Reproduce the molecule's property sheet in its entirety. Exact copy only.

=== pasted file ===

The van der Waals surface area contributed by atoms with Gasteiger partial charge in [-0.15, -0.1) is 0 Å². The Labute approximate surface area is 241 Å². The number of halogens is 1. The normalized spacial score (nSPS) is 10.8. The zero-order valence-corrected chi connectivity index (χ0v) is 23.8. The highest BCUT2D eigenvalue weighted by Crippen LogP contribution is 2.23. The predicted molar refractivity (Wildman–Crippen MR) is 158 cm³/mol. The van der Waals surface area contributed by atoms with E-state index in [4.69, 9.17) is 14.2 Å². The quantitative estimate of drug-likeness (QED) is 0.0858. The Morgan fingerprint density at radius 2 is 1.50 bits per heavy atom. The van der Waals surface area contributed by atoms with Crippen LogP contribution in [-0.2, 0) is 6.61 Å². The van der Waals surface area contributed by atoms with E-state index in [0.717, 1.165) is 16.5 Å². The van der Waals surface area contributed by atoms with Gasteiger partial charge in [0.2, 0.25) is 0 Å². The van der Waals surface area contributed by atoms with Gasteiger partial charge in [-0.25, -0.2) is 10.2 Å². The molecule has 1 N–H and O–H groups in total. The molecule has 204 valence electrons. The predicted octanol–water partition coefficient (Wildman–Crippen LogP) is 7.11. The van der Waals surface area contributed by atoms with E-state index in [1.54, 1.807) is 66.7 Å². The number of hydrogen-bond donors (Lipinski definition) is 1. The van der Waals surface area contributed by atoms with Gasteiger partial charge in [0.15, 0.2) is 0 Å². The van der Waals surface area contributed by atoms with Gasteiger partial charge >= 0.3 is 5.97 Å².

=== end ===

The van der Waals surface area contributed by atoms with Gasteiger partial charge in [-0.15, -0.1) is 0 Å². The Labute approximate surface area is 241 Å². The number of halogens is 1. The normalized spacial score (nSPS) is 10.8. The zero-order valence-corrected chi connectivity index (χ0v) is 23.8. The highest BCUT2D eigenvalue weighted by Crippen LogP contribution is 2.23. The predicted molar refractivity (Wildman–Crippen MR) is 158 cm³/mol. The van der Waals surface area contributed by atoms with E-state index in [4.69, 9.17) is 14.2 Å². The quantitative estimate of drug-likeness (QED) is 0.0858. The Morgan fingerprint density at radius 2 is 1.50 bits per heavy atom. The van der Waals surface area contributed by atoms with Crippen LogP contribution in [-0.2, 0) is 6.61 Å². The van der Waals surface area contributed by atoms with E-state index in [0.717, 1.165) is 16.5 Å². The van der Waals surface area contributed by atoms with Gasteiger partial charge in [0.2, 0.25) is 0 Å². The van der Waals surface area contributed by atoms with Gasteiger partial charge in [-0.25, -0.2) is 10.2 Å². The molecule has 1 N–H and O–H groups in total. The molecule has 204 valence electrons. The predicted octanol–water partition coefficient (Wildman–Crippen LogP) is 7.11. The van der Waals surface area contributed by atoms with E-state index in [1.54, 1.807) is 66.7 Å². The number of hydrogen-bond donors (Lipinski definition) is 1. The van der Waals surface area contributed by atoms with Gasteiger partial charge in [0.15, 0.2) is 0 Å². The van der Waals surface area contributed by atoms with Gasteiger partial charge >= 0.3 is 5.97 Å².